3 ArgoNeuT

Collecting a sample of neutrino interactions in Argon is one of the early focuses of the U.S. LArTPC program, since such an event sample will be very useful for developing the software tools necessary for data analysis. The realization of this goal comes in the form of ArgoNeuT, a small test-beam project to put a LArTPC in a low-energy neutrino beam. The detector is a 175-liter TPC housed in a 500-liter cryostat, positioned in the on-axis NuMI beamline at Fermilab. As shown in Fig. 1, the detector is directly upstream of the MINOS near-detector, allowing muons exiting ArgoNeuT to range-out in MINOS and be recovered for analysis. The TPC, shown in Fig. 2, consists of 480 channels of electronic readout, distributed evenly between an induction plane and a collection plane. There is also an inner “shield" plane, which is not instrumented, that is used for electric field shaping. ArgoNeuT uses a closed-loop cryogenic recirculation system to continually cleanse the liquid Argon to the desired purity levels. ArgoNeuT had a 45 day commissioning run on the surface at Fermilab in the summer of 2008, during which many cosmic-ray muons were collected. Several improvements were made to the detector following this commissioning run, and as of May 2009 the detector is operational in the NuMI tunnel and recording neutrino interactions. ArgoNeuT will run through the end of 2009 in the NuMI beam, collecting several hundred neutrino interactions each day. Work is already underway to develop software tools for ArgoNeuT, and also to produce simulated event samples which can be used in data analysis.

Figure 1: Schematic diagram of ArgoNeuT location in NuMI tunnel. The MINOS near detector is directly downstream of ArgoNeuT.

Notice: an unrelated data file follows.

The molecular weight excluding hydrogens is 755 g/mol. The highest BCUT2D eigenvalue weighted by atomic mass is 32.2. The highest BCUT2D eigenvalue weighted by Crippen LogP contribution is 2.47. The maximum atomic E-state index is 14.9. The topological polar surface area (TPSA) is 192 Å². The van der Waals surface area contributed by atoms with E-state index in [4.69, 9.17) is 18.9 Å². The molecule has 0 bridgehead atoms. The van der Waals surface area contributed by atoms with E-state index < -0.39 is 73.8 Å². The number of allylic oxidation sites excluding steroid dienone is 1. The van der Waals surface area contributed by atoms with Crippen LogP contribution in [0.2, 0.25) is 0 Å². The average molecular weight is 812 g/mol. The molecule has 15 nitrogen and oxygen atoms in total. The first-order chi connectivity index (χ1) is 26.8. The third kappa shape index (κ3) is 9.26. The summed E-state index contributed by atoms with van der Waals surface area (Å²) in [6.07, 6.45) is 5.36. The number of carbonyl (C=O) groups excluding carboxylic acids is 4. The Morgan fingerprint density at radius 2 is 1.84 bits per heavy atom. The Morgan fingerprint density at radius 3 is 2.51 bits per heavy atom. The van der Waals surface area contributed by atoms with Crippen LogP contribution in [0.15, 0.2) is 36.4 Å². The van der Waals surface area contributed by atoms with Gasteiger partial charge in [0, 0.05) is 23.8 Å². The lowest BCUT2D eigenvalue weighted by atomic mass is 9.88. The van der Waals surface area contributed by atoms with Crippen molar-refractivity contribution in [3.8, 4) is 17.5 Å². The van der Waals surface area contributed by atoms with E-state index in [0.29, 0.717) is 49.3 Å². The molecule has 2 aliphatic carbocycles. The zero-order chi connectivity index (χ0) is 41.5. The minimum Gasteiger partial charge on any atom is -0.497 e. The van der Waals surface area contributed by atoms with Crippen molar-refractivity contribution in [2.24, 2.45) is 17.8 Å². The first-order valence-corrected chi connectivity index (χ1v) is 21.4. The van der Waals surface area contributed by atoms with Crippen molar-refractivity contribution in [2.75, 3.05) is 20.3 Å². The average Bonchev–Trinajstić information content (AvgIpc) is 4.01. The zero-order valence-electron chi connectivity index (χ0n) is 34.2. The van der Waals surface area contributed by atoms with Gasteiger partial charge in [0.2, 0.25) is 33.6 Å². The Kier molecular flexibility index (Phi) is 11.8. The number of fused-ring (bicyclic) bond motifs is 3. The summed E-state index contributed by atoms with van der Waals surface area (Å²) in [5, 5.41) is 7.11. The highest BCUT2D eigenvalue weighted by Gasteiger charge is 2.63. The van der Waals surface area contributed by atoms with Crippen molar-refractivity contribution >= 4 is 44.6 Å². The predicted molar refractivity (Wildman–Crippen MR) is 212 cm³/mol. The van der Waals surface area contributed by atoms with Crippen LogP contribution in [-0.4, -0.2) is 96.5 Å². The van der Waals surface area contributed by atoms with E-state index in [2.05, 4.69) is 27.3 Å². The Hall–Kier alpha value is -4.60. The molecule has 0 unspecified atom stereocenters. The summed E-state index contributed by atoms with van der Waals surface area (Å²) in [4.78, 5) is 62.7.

Figure 2: Left: The ArgoNeuT TPC. Right: Wire orientations of ArgoNeuT TPC (Collection=-60, Induction=+60)

3.1 ArgoNeuT Electronics

ArgoNeuT uses new electronics, which is an important milestone for the development of LArTPCs in the U.S. A FET preamplifier similar to the D0/ICARUS front-end is utilized. A wide bandwith filter, from 10-200kHz, is applied to each channel. The philosophy is to record as much information as possible, and employ digital signal processing (DSP) offline to extract hit/track parameters. The electronics system has been built to minimize noise sources, including the preamplifiers being housed in a double-shielded Faraday cage which is cooled remotely via ducting. In addition the preamplifier power supplies have extensive DC power filtering built in.

4 MicroBooNE

The next step in the U.S. LArTPC program is MicroBooNE, a proposed experiment that will help answer important physics questions and will also provide useful hardware development for future massive detectors. MicroBooNE consists of a 90 ton TPC which will sit in a 175ton cryostat. The TPC will contain 3 instrumented wireplanes with 3mm pitch, totaling approximately 10000 channels. This experiment will sit on the surface at Fermilab, and will be simultaneously exposed to the on-axis Booster neutrino beamline, and the off-axis NuMI beamline. MicroBooNE will utilize 30 cryogenic photomultiplier tubes that will provide a trigger which will be required in coincidence with a beam spill in order to reduce the data output of the experiment.

Figure 3: Schematic diagram of MicroBooNE experiment.